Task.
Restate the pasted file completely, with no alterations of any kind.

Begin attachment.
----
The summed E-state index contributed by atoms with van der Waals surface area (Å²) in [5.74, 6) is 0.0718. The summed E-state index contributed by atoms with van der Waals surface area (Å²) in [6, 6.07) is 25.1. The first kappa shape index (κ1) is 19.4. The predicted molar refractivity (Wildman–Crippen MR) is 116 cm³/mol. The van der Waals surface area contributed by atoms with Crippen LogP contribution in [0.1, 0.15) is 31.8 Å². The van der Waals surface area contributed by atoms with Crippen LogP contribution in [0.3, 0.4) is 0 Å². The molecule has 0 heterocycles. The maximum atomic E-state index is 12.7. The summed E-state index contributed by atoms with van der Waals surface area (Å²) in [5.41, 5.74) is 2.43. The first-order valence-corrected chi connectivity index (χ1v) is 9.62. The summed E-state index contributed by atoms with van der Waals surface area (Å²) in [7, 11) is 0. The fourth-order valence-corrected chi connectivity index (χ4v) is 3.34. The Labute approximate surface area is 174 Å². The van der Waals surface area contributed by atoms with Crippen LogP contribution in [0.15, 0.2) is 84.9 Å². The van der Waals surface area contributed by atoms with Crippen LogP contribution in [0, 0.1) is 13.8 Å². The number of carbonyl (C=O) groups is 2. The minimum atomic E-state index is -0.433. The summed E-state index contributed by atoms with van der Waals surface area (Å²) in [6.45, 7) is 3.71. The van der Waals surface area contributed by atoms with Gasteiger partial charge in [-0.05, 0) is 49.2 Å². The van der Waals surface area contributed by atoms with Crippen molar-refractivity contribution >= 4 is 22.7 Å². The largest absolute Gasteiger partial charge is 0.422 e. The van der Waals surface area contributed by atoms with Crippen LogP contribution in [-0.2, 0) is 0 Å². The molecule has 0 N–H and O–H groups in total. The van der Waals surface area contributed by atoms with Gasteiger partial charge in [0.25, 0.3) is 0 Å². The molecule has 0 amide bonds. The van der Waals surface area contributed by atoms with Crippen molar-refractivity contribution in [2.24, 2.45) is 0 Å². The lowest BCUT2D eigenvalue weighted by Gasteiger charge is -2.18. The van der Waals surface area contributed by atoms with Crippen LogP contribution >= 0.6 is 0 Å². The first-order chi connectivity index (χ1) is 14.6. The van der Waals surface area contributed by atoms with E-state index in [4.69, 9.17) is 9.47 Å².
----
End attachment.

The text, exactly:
The summed E-state index contributed by atoms with van der Waals surface area (Å²) in [5.74, 6) is 0.0718. The summed E-state index contributed by atoms with van der Waals surface area (Å²) in [6, 6.07) is 25.1. The first kappa shape index (κ1) is 19.4. The predicted molar refractivity (Wildman–Crippen MR) is 116 cm³/mol. The van der Waals surface area contributed by atoms with Crippen LogP contribution in [0.1, 0.15) is 31.8 Å². The van der Waals surface area contributed by atoms with Crippen LogP contribution in [0.3, 0.4) is 0 Å². The molecule has 0 heterocycles. The maximum atomic E-state index is 12.7. The summed E-state index contributed by atoms with van der Waals surface area (Å²) in [5.41, 5.74) is 2.43. The first-order valence-corrected chi connectivity index (χ1v) is 9.62. The summed E-state index contributed by atoms with van der Waals surface area (Å²) in [7, 11) is 0. The fourth-order valence-corrected chi connectivity index (χ4v) is 3.34. The Labute approximate surface area is 174 Å². The van der Waals surface area contributed by atoms with Crippen LogP contribution in [0.15, 0.2) is 84.9 Å². The van der Waals surface area contributed by atoms with Crippen LogP contribution in [0, 0.1) is 13.8 Å². The number of carbonyl (C=O) groups is 2. The minimum atomic E-state index is -0.433. The summed E-state index contributed by atoms with van der Waals surface area (Å²) in [6.45, 7) is 3.71. The van der Waals surface area contributed by atoms with Gasteiger partial charge in [-0.05, 0) is 49.2 Å². The van der Waals surface area contributed by atoms with Crippen molar-refractivity contribution >= 4 is 22.7 Å². The largest absolute Gasteiger partial charge is 0.422 e. The van der Waals surface area contributed by atoms with Crippen LogP contribution in [-0.2, 0) is 0 Å². The molecule has 0 N–H and O–H groups in total. The van der Waals surface area contributed by atoms with Gasteiger partial charge in [0.25, 0.3) is 0 Å². The molecule has 0 amide bonds. The van der Waals surface area contributed by atoms with Crippen molar-refractivity contribution in [2.24, 2.45) is 0 Å². The lowest BCUT2D eigenvalue weighted by Gasteiger charge is -2.18. The van der Waals surface area contributed by atoms with Crippen LogP contribution >= 0.6 is 0 Å². The first-order chi connectivity index (χ1) is 14.6. The van der Waals surface area contributed by atoms with E-state index in [4.69, 9.17) is 9.47 Å².